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Import Cache vs. Running cache

I've always wondered why Netscape DS (and its offspring) separated the import cache (slapadd) from the cache used by the running process (slapd, slapcat, etc). In doing some benchmarking of slapd, I understand the reasoning now. Essentially, the BDB Cache is heavily used by slapadd, but it isn't noticeably used at all by the other slap* functions that I tested.

I wonder if it may be useful to pursue a similar configuration setting with OpenLDAP, because when you are dealing in environments where you only have some X amount of memory, it is then advantageous to fully utilize it for an import, and then drop it down to a very small amount for the running slapd process, and instead bump up your entry/idl caches instead. I'm particularly thinking of systems where you need some 256GB to slapadd the DB (say a 50 million entry DB), and also want decent performance from the running process (a good size entry/idl cache). This would easily allow the flexibility, without having to manually go and hack DB_CONFIG and then recreate the DB environment all the time.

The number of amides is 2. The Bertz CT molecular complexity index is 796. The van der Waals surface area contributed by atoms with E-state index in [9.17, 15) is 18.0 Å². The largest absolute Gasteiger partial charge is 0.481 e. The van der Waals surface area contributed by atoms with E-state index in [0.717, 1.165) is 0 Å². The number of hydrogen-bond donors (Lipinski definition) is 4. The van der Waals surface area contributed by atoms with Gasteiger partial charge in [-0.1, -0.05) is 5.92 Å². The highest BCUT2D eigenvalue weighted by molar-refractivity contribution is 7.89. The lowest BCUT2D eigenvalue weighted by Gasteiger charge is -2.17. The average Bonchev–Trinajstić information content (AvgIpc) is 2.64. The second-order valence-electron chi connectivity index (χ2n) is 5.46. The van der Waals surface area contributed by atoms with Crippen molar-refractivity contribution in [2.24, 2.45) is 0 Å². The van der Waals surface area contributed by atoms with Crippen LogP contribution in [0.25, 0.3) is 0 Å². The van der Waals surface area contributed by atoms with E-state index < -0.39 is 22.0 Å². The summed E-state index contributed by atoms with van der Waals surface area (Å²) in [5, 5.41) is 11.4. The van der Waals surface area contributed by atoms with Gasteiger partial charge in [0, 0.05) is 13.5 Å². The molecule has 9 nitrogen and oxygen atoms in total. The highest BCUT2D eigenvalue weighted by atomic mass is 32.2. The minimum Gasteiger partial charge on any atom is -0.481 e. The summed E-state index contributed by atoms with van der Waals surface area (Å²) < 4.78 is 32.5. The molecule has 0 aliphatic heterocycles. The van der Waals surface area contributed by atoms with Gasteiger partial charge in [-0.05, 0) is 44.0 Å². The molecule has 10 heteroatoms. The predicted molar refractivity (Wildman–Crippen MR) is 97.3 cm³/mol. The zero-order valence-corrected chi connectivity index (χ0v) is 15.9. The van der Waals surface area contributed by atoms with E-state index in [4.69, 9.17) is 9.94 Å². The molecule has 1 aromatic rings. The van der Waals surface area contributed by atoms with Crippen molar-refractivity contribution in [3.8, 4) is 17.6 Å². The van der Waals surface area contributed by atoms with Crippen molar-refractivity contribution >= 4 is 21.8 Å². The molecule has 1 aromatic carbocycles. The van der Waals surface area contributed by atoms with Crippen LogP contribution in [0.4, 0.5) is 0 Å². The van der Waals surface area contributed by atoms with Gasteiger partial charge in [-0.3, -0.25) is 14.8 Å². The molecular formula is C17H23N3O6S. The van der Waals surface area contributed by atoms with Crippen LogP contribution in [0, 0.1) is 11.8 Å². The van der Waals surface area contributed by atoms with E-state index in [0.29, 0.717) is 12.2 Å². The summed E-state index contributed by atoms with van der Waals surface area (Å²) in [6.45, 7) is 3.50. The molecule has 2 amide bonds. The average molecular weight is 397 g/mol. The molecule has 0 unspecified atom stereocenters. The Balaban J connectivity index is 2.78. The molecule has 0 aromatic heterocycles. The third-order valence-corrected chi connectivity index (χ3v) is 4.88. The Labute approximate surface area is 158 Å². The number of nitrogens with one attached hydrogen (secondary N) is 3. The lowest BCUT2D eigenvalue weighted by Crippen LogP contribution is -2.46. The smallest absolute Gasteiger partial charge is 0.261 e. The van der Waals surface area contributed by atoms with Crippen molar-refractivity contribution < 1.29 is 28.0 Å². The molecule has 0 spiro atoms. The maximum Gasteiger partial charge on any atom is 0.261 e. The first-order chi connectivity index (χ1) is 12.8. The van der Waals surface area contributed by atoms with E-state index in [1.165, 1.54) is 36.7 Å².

Quanah Gibson-Mount
Principal Software Developer
ITSS/Shared Services
Stanford University
GnuPG Public Key: http://www.stanford.edu/~quanah/pgp.html

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